Airport security is a joke. It only exists to make some people feel better. Case in point:
HOUSTON – A college student’s checked luggage on a Continental Airlines flight to Houston from Argentina on Friday contained dynamite, and federal authorities are investigating why he had it and what he intended to do with it, an FBI spokeswoman said.
“Certainly we are doing a thorough investigation and trying to find out what this individual’s intention was in trying to bring dynamite here,” FBI spokeswoman Shauna Dunlap said Friday.
The dynamite was found during a luggage search in a federal inspection station at Bush Intercontinental Airport shortly after Continental Flight 52 landed about 6 a.m. Friday. Marlene McClinton, spokeswoman for the Houston Airport System, said a bomb-sniffing dog “had a hit” on explosive residue during a further search.
Read that closely. They found the dynamite AFTER the plane landed.
This has to be one the easiest to detect cases. One of the problems with explosives sniffers is that someone can custom make an explosive that isn’t detected by existing detection devices. The problem is similar to the computer anti-virus vendors. They have databases of “virus signatures” they compare suspect attachments and files to. If it matches something they have in their database they flag it as a virus and handle it appropriately. If a new virus shows up they have to update their database with the new signature. Commercially available explosives, such as dynamite, should be within the capabilities of the explosives sniffer.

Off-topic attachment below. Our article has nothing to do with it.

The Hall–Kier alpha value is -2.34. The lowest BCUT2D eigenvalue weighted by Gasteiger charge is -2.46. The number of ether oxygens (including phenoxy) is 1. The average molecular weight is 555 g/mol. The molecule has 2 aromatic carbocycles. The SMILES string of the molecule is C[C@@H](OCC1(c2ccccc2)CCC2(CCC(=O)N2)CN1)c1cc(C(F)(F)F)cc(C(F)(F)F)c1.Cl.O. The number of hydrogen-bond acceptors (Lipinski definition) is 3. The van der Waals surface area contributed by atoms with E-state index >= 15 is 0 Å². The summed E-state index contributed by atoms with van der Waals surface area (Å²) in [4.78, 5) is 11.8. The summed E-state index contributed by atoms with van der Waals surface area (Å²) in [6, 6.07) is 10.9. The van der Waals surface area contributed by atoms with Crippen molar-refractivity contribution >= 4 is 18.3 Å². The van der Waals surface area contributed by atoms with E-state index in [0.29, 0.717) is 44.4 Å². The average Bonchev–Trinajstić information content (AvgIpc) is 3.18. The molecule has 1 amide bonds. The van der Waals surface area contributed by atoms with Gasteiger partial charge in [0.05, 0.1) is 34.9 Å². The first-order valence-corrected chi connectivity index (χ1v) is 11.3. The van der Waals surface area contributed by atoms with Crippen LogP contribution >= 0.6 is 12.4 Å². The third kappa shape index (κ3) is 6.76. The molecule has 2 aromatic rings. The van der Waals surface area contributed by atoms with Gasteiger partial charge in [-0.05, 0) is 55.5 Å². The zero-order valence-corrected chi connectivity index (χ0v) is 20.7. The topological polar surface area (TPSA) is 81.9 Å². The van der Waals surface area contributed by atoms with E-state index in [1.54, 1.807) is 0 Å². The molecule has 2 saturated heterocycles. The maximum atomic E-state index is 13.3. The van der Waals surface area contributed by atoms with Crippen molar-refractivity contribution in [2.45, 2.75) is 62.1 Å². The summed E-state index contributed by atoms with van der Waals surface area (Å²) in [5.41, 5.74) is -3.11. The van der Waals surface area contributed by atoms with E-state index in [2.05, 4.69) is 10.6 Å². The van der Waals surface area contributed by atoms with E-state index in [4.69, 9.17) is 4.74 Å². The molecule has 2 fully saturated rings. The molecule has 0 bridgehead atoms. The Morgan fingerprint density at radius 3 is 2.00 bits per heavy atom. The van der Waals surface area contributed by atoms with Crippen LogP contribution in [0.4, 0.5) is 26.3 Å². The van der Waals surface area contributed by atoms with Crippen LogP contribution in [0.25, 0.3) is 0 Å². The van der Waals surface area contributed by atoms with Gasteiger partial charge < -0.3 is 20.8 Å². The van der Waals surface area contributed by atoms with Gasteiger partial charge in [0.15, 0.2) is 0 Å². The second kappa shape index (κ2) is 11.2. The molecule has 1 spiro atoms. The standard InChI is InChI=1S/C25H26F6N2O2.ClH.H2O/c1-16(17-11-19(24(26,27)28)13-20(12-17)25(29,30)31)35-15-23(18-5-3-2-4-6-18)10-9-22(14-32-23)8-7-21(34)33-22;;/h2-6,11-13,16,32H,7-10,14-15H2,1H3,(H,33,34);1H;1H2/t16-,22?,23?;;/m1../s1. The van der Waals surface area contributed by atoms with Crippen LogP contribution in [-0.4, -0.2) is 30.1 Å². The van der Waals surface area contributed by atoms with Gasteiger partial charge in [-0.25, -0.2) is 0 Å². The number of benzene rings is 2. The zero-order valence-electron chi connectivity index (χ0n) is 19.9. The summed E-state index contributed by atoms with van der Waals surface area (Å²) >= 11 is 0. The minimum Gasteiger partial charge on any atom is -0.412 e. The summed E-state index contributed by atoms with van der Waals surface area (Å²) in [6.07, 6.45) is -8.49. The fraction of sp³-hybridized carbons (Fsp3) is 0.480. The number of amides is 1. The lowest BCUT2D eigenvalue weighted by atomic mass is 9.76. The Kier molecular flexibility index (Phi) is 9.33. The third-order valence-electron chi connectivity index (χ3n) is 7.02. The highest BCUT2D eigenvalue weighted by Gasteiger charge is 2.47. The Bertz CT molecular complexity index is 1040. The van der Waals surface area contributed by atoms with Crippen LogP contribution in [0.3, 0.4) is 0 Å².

Even in this easy case the system failed. We don’t yet know why it failed this time but in general it’s an exceedingly tough problem because of what is called the “attack surface”. There are many hundreds of airport, thousands of sensors, doors, gates, fences, and walls defining the “secure” areas, and tens of thousands of people with privileged access to the “secure” areas. Each of these airports, each of these secure areas, and each of these people is a potential point of attack. Together they form the “attack surface”. Because the attack surface is so large the probability of their being a weak spot someplace is very high. Hence the problem is very difficult to solve.
IMHO the problem is so difficult to solve using the existing paradigm we should divert all the existing resources to a different paradigm. That new paradigm is being on the offense rather than being entirely defensive/reactive. First (back in the 70’s) we defended against guns, then box-cutters and knives, then cigarette lighters, and most recently liquids and gels. We are always defending against the most recent attack. We need to make them be defending against our attacks. This paradigm change would also stop the infringment of some of our rights.
But, as you know, airport “security” isn’t about actual security. It’s about making some people feel better.
Update: I forgot to mention that Sean gave me the link to the article.